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Prop 8 Oral Arguments: Five choices

Wnope
Posts: 6,924
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3/27/2013 5:33:20 PM
Posted: 3 years ago
There's been pretty dismal coverage of Hollingsworth v Perry, so I thought I'd give everyone a quick update on the choices the Supreme Court has:

1. No standing- SCOTUS says the plaintiffs have no fiduciary requirements and so cannot represent the State.

2. Overturn Lower Court- Gay marriage can lead to unforseeable bad consequences and should be left to the states to decide as an experiment. The purpose of marriage is procreation (these are what the lawyers said)

3. Narrowest Ruling- California law says gays can adopt children, so the procreation attack is baseless. Thus, California lower court ruling stands.

4. Narrow Ruling- This one is interesting. If a state gives a group of people a classification/status under certain conditions, they automatically qualify as protected under the 14th amendment equality. California as well as seven or eight other states have taken the legislative steps for this to occur. If marriage is a fundamental right (which previous courts have said it is), then every state that recognizes gays as a class are legally forced to recognize gay marriage.

5. Broad Ruling- Gays have 14th amendment equality status on a federal level. All states must allow gay marriage.

1 is a pundit favorite, but horrifically unlikely. My guess is pundits think this because each lawyer got peppered initially about standing. But they've already granted cert, so it's pretty unlikely this will happen.

2 may happen, although the arguments were embarrassingly weak as to what harm gay marriage could cause. This didn't stop Scalia from literally coaching the plaintiff in why gay marriage was bad.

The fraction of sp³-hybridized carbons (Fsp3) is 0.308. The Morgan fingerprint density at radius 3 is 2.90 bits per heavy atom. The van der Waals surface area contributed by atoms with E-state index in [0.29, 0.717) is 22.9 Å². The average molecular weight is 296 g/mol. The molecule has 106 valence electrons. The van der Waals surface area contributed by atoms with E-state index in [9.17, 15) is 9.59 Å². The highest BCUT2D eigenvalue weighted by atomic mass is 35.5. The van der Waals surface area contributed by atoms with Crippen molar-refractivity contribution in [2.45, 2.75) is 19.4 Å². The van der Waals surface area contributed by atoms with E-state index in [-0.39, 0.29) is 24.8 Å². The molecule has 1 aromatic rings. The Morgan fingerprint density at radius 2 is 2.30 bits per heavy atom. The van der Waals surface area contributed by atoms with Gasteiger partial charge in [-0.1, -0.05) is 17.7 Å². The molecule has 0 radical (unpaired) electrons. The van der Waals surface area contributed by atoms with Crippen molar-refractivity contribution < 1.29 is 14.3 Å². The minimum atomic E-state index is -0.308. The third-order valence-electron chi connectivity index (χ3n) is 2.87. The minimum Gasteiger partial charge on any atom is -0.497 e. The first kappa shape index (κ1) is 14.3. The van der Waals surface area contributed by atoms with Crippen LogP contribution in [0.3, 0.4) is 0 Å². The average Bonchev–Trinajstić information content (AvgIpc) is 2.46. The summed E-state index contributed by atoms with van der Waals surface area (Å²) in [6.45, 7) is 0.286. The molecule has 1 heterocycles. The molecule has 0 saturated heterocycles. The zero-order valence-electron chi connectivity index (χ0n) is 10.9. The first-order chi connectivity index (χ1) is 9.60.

3 is unlikely. It would have similar effects to 4 but lacks a 14th amendment justification.

4 is what I think is the most likely decision other than overturning the lower court.

5 won't fly.
YYW
Posts: 36,375
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3/27/2013 5:36:58 PM
Posted: 3 years ago
At 3/27/2013 5:33:20 PM, Wnope wrote:
There's been pretty dismal coverage of Hollingsworth v Perry, so I thought I'd give everyone a quick update on the choices the Supreme Court has:

1. No standing- SCOTUS says the plaintiffs have no fiduciary requirements and so cannot represent the State.

I thought this was the most likely outcome before I heard oral arguments -though I don't see why SCOTUS would grant ceri if they were going to dismiss it on procedural grounds. Though, if they do dismiss it on procedural grounds (and I think Scalia's dissent will focus on this issue one way or another), it will be because they were unwilling/afraid to tackle the issue.

2. Overturn Lower Court- Gay marriage can lead to unforseeable bad consequences and should be left to the states to decide as an experiment. The purpose of marriage is procreation (these are what the lawyers said)

3. Narrowest Ruling- California law says gays can adopt children, so the procreation attack is baseless. Thus, California lower court ruling stands.

This is probable, though the logic is frustrating (as Roberts and Kennedy made a point to address in oral arguments).

4. Narrow Ruling- This one is interesting. If a state gives a group of people a classification/status under certain conditions, they automatically qualify as protected under the 14th amendment equality. California as well as seven or eight other states have taken the legislative steps for this to occur. If marriage is a fundamental right (which previous courts have said it is), then every state that recognizes gays as a class are legally forced to recognize gay marriage.

5. Broad Ruling- Gays have 14th amendment equality status on a federal level. All states must allow gay marriage.

1 is a pundit favorite, but horrifically unlikely. My guess is pundits think this because each lawyer got peppered initially about standing. But they've already granted cert, so it's pretty unlikely this will happen.

2 may happen, although the arguments were embarrassingly weak as to what harm gay marriage could cause. This didn't stop Scalia from literally coaching the plaintiff in why gay marriage was bad.

3 is unlikely. It would have similar effects to 4 but lacks a 14th amendment justification.

4 is what I think is the most likely decision other than overturning the lower court.

5 won't fly.
Tsar of DDO